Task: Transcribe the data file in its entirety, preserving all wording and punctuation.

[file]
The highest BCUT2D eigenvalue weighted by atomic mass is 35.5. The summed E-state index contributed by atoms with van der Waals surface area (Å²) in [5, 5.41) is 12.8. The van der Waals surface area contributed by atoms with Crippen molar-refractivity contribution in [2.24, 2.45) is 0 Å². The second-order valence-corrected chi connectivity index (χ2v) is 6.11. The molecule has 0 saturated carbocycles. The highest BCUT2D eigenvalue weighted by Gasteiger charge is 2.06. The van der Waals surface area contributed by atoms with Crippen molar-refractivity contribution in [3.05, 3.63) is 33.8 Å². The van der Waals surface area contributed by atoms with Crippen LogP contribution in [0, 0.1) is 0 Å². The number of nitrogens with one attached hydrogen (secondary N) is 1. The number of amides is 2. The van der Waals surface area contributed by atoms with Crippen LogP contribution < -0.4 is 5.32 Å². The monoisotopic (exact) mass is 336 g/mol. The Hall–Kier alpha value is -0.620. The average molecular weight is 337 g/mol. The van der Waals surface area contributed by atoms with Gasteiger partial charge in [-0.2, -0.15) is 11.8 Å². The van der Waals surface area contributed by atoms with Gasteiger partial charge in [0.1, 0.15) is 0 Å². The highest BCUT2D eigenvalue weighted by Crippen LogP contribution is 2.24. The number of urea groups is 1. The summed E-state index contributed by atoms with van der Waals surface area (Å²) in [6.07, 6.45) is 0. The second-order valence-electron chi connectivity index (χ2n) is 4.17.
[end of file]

The highest BCUT2D eigenvalue weighted by atomic mass is 35.5. The summed E-state index contributed by atoms with van der Waals surface area (Å²) in [5, 5.41) is 12.8. The van der Waals surface area contributed by atoms with Crippen molar-refractivity contribution in [2.24, 2.45) is 0 Å². The second-order valence-corrected chi connectivity index (χ2v) is 6.11. The molecule has 0 saturated carbocycles. The highest BCUT2D eigenvalue weighted by Gasteiger charge is 2.06. The van der Waals surface area contributed by atoms with Crippen molar-refractivity contribution in [3.05, 3.63) is 33.8 Å². The van der Waals surface area contributed by atoms with Crippen LogP contribution in [0, 0.1) is 0 Å². The number of nitrogens with one attached hydrogen (secondary N) is 1. The number of amides is 2. The van der Waals surface area contributed by atoms with Crippen LogP contribution < -0.4 is 5.32 Å². The monoisotopic (exact) mass is 336 g/mol. The Hall–Kier alpha value is -0.620. The average molecular weight is 337 g/mol. The van der Waals surface area contributed by atoms with Gasteiger partial charge in [-0.2, -0.15) is 11.8 Å². The van der Waals surface area contributed by atoms with Gasteiger partial charge in [0.1, 0.15) is 0 Å². The highest BCUT2D eigenvalue weighted by Crippen LogP contribution is 2.24. The number of urea groups is 1. The summed E-state index contributed by atoms with van der Waals surface area (Å²) in [6.07, 6.45) is 0. The second-order valence-electron chi connectivity index (χ2n) is 4.17.